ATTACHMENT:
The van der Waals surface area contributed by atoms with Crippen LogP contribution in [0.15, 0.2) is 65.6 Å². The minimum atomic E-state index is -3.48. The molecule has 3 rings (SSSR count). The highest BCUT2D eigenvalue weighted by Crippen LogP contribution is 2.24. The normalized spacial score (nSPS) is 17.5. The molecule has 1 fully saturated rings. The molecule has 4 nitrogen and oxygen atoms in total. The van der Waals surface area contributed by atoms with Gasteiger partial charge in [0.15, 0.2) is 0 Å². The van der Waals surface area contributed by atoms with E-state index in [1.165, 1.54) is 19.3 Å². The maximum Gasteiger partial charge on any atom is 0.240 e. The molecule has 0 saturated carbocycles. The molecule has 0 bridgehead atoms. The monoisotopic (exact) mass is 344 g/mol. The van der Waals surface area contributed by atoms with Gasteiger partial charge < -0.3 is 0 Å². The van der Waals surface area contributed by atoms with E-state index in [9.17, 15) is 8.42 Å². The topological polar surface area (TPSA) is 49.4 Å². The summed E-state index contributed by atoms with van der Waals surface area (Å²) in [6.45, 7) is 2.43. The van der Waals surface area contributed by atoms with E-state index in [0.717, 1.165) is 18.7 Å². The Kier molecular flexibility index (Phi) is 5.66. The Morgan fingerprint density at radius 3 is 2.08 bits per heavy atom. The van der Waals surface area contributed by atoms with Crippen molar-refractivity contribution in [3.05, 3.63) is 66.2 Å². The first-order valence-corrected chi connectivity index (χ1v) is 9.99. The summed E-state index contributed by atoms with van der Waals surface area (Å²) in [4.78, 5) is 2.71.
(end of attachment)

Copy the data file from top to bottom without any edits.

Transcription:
The van der Waals surface area contributed by atoms with Crippen LogP contribution in [0.15, 0.2) is 65.6 Å². The minimum atomic E-state index is -3.48. The molecule has 3 rings (SSSR count). The highest BCUT2D eigenvalue weighted by Crippen LogP contribution is 2.24. The normalized spacial score (nSPS) is 17.5. The molecule has 1 fully saturated rings. The molecule has 4 nitrogen and oxygen atoms in total. The van der Waals surface area contributed by atoms with Gasteiger partial charge in [0.15, 0.2) is 0 Å². The van der Waals surface area contributed by atoms with E-state index in [1.165, 1.54) is 19.3 Å². The maximum Gasteiger partial charge on any atom is 0.240 e. The molecule has 0 saturated carbocycles. The molecule has 0 bridgehead atoms. The monoisotopic (exact) mass is 344 g/mol. The van der Waals surface area contributed by atoms with Gasteiger partial charge < -0.3 is 0 Å². The van der Waals surface area contributed by atoms with E-state index in [9.17, 15) is 8.42 Å². The topological polar surface area (TPSA) is 49.4 Å². The summed E-state index contributed by atoms with van der Waals surface area (Å²) in [6.45, 7) is 2.43. The van der Waals surface area contributed by atoms with E-state index in [0.717, 1.165) is 18.7 Å². The Kier molecular flexibility index (Phi) is 5.66. The Morgan fingerprint density at radius 3 is 2.08 bits per heavy atom. The van der Waals surface area contributed by atoms with Crippen molar-refractivity contribution in [3.05, 3.63) is 66.2 Å². The first-order valence-corrected chi connectivity index (χ1v) is 9.99. The summed E-state index contributed by atoms with van der Waals surface area (Å²) in [4.78, 5) is 2.71.